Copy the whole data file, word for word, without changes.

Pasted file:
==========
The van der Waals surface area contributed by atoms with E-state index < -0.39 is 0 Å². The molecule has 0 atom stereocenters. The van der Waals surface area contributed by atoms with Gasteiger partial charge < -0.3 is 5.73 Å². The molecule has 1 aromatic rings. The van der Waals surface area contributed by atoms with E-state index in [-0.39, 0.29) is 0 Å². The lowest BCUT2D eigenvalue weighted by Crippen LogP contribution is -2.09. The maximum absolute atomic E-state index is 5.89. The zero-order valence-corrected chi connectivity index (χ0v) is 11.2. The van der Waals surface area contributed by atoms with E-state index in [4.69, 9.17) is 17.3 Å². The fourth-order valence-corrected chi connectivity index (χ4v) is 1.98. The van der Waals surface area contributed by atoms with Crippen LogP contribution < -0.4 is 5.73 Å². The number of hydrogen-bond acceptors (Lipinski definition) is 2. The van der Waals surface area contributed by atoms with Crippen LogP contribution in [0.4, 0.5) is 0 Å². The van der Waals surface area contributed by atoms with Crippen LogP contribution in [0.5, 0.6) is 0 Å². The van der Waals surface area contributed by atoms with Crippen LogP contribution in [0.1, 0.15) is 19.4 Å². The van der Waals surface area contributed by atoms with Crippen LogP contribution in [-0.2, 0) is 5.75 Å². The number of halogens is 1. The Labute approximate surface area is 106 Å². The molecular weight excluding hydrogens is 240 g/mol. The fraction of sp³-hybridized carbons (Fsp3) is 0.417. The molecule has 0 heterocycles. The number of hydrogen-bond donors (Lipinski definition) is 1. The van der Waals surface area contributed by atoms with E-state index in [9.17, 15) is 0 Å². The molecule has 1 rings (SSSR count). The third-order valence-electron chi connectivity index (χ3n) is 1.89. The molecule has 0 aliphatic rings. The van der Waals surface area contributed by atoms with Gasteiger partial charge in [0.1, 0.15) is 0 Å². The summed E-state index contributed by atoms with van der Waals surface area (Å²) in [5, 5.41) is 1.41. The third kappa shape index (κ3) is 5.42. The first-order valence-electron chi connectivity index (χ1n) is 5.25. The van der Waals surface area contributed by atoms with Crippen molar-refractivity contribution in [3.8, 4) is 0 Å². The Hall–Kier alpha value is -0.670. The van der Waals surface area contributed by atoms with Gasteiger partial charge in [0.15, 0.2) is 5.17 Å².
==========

The van der Waals surface area contributed by atoms with E-state index < -0.39 is 0 Å². The molecule has 0 atom stereocenters. The van der Waals surface area contributed by atoms with Gasteiger partial charge < -0.3 is 5.73 Å². The molecule has 1 aromatic rings. The van der Waals surface area contributed by atoms with E-state index in [-0.39, 0.29) is 0 Å². The lowest BCUT2D eigenvalue weighted by Crippen LogP contribution is -2.09. The maximum absolute atomic E-state index is 5.89. The zero-order valence-corrected chi connectivity index (χ0v) is 11.2. The van der Waals surface area contributed by atoms with E-state index in [4.69, 9.17) is 17.3 Å². The fourth-order valence-corrected chi connectivity index (χ4v) is 1.98. The van der Waals surface area contributed by atoms with Crippen LogP contribution < -0.4 is 5.73 Å². The number of hydrogen-bond acceptors (Lipinski definition) is 2. The van der Waals surface area contributed by atoms with Crippen LogP contribution in [0.4, 0.5) is 0 Å². The van der Waals surface area contributed by atoms with Crippen LogP contribution in [0.5, 0.6) is 0 Å². The van der Waals surface area contributed by atoms with Crippen LogP contribution in [0.1, 0.15) is 19.4 Å². The van der Waals surface area contributed by atoms with Crippen LogP contribution in [-0.2, 0) is 5.75 Å². The number of halogens is 1. The Labute approximate surface area is 106 Å². The molecular weight excluding hydrogens is 240 g/mol. The fraction of sp³-hybridized carbons (Fsp3) is 0.417. The molecule has 0 heterocycles. The number of hydrogen-bond donors (Lipinski definition) is 1. The van der Waals surface area contributed by atoms with E-state index in [9.17, 15) is 0 Å². The molecule has 1 rings (SSSR count). The third-order valence-electron chi connectivity index (χ3n) is 1.89. The molecule has 0 aliphatic rings. The van der Waals surface area contributed by atoms with Gasteiger partial charge in [0.1, 0.15) is 0 Å². The summed E-state index contributed by atoms with van der Waals surface area (Å²) in [5, 5.41) is 1.41. The third kappa shape index (κ3) is 5.42. The first-order valence-electron chi connectivity index (χ1n) is 5.25. The van der Waals surface area contributed by atoms with Crippen molar-refractivity contribution in [3.8, 4) is 0 Å². The Hall–Kier alpha value is -0.670. The van der Waals surface area contributed by atoms with Gasteiger partial charge in [0.15, 0.2) is 5.17 Å².